<outbound-socket-binding name="mail-smtp">
                <remote-destination host="localhost" port="25"/>
            <outbound-socket-binding name="messaging-remote">
                <remote-destination host="" port="5545"/>
  2. Add a new netty connector that uses the above socket binding
            <netty-connector name="netty" socket-binding="messaging"/>
            <netty-connector name="netty-throughput" socket-binding="messaging-throughput">
                <param key="batch-delay" value="50"/>
            <netty-connector name="netty-remote" socket-binding="messaging-remote"/>
            <servlet-connector name="servlet" host="default-host" socket-binding="http"/>
            <in-vm-connector name="in-vm" server-id="0"/>
  3. Add a new pooled-connection-factory that uses the newly added netty-remote connector
            <pooled-connection-factory name="hornetq-ra-remote">
                <transaction mode="xa"/>
                    <connector-ref connector-name="netty-remote"/>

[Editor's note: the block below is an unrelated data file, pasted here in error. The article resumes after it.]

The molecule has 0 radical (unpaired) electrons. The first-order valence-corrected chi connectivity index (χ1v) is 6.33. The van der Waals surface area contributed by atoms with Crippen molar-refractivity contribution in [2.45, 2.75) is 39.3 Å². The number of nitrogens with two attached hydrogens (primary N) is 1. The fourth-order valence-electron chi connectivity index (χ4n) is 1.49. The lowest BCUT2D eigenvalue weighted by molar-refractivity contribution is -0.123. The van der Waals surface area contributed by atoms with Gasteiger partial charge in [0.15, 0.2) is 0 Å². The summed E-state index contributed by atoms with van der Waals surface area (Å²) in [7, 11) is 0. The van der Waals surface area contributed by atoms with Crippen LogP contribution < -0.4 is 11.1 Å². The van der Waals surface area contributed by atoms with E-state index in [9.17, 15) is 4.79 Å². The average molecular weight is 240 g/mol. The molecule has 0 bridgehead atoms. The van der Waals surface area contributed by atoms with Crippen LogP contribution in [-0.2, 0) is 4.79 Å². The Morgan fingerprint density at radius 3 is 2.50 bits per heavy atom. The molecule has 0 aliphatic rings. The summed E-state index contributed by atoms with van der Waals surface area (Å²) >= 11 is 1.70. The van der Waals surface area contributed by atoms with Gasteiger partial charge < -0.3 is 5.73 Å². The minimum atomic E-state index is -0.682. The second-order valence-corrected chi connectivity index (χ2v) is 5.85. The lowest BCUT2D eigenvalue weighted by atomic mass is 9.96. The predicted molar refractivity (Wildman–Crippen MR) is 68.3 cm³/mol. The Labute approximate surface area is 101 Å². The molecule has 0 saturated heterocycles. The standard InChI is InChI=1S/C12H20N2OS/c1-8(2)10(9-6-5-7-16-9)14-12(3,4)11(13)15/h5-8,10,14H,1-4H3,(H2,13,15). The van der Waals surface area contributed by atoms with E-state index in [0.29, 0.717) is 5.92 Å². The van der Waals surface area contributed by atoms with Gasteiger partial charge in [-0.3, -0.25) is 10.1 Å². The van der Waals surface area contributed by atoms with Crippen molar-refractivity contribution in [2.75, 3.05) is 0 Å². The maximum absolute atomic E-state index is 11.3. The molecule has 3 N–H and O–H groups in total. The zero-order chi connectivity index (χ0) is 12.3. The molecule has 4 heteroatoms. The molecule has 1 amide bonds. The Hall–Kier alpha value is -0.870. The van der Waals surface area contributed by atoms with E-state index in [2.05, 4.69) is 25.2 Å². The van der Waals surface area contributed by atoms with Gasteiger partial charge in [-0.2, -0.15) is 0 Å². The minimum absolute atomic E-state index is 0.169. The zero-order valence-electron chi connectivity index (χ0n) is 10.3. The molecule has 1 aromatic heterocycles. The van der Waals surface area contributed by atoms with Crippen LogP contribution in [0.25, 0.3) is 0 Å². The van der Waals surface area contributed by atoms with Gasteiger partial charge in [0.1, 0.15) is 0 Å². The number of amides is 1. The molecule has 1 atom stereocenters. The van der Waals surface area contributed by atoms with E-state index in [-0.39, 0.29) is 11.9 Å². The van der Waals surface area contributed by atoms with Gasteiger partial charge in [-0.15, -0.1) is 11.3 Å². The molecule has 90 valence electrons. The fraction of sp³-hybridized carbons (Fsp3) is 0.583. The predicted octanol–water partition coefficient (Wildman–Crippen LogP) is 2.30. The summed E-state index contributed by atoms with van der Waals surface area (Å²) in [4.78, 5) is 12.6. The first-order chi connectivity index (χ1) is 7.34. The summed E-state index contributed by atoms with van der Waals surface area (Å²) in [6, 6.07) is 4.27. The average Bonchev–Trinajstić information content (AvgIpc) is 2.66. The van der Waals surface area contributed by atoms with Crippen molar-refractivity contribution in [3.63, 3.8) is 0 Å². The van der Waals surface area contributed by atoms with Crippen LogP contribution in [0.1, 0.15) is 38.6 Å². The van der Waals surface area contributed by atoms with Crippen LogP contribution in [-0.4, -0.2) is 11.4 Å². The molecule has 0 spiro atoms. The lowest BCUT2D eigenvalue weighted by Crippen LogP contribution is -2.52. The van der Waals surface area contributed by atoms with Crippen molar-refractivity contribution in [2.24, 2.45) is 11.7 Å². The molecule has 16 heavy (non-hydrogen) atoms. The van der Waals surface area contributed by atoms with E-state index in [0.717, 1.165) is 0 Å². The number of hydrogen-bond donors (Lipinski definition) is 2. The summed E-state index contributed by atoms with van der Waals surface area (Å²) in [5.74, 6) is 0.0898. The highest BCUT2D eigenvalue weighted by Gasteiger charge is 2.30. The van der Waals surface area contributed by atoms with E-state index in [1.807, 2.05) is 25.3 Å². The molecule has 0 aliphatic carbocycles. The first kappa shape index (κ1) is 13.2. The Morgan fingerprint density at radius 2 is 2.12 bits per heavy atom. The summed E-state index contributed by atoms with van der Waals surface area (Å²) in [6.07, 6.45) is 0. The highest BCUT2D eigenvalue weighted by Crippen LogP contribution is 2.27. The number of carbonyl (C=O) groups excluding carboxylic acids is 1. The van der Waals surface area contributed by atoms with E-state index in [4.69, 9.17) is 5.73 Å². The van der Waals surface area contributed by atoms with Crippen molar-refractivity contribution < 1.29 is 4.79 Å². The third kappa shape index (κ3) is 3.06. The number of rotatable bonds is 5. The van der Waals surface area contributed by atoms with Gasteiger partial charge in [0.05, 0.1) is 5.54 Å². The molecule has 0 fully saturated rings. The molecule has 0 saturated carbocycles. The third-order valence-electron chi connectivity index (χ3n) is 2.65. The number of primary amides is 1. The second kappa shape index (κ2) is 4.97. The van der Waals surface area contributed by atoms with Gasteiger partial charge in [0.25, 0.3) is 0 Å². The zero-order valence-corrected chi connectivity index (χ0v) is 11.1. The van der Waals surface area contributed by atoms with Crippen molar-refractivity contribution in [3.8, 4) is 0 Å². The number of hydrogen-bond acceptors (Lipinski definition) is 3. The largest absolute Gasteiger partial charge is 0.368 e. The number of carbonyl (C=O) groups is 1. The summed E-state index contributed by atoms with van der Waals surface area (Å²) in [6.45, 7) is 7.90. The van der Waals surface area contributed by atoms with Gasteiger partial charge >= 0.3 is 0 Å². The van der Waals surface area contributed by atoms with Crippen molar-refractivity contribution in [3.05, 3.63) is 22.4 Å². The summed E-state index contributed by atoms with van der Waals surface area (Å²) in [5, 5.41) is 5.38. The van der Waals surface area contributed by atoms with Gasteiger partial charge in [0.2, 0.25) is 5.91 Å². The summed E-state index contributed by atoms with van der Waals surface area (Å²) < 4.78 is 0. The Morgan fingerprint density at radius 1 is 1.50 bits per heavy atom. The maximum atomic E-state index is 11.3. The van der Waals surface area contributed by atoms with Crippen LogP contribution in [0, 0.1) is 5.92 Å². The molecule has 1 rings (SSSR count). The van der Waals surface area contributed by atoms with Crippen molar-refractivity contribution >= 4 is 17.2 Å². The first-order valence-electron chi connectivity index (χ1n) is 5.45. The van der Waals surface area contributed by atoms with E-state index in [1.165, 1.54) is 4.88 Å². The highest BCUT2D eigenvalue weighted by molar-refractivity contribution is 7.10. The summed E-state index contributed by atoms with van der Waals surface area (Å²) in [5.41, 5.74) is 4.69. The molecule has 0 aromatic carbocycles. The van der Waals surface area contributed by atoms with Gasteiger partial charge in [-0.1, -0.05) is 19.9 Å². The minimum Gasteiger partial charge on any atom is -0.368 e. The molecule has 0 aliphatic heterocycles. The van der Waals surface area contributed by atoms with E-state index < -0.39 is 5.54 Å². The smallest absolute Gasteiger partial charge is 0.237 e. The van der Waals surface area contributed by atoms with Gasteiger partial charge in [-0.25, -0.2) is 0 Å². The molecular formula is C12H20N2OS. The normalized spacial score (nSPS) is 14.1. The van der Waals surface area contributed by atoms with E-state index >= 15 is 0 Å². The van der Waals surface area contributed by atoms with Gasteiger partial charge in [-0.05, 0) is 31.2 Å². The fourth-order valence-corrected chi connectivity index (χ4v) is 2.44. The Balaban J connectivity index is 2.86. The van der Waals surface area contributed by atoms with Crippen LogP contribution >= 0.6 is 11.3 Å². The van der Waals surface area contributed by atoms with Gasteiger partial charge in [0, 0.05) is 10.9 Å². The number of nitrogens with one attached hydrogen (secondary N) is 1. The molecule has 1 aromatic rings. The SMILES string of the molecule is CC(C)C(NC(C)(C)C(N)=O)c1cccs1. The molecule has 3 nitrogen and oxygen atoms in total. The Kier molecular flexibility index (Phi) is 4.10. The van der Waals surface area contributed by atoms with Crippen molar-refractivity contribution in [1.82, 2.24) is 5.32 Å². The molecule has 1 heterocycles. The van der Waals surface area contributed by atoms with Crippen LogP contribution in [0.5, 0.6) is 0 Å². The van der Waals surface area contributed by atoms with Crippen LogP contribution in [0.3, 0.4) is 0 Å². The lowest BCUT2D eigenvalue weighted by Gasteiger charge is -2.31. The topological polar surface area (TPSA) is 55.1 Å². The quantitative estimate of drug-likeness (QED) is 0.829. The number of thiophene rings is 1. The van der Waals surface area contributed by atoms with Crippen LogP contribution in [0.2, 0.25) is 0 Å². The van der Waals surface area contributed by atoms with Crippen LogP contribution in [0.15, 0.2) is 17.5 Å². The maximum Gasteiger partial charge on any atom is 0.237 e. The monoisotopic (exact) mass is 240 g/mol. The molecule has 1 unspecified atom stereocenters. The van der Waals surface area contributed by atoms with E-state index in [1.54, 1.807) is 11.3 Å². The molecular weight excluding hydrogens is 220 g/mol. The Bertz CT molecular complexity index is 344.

<entry name="java:/RemoteJmsXA"/>

Use of pooled-connection-factory in Code

  1. Lookup the connection factory as shown below using the @Resource annotation
        @Resource(mappedName = "java:/RemoteJmsXA")
        private ConnectionFactory cf;
  2. Instead of looking up a queue, which you cannot since we are talking about a remote queue , create a queue identity as shown below
        Connection connection = cf.createConnection();
        Session session = connection.createSession(false,Session.AUTO_ACKNOWLEDGE);
         * Important note here that you shouldn't try to lookup the remote
         * server queue from here as you do not need to. You are just
         * creating a queue identity here, not a physical queue.
         Queue queue = session.createQueue("LocalServer2Q");

Additional References

Case 3 - Remote messaging with a JMS Bridge

In this scenario:

  • We define a JMS bridge between queues JMSBridgeSourceQ on Server 1 and JMSBridgeTargetQ on Server 2
  • The bridge definition goes onto Server 1
  • The clients, local to Server 1, don't necessarily know the existence of a bridge when they send messages to the local queue JMSBridgeSourceQ. The bridge transparently *copies* the message over to the target queue JMSBridgeTargetQ
  • The copy is only One-Way from Source to Target

Defining the JMS Bridge

The following snippet covers the XML entry for the bridge

     <jms-bridge name="simple-jms-bridge">
             <connection-factory name="ConnectionFactory"/>
             <destination name="queue/JMSBridgeSourceQ"/>
             <connection-factory name="jms/RemoteConnectionFactory"/>
             <destination name="jms/queues/JMSBridgeTargetQ"/>
                 <property key="java.naming.factory.initial" value="org.jboss.naming.remote.client.InitialContextFactory"/>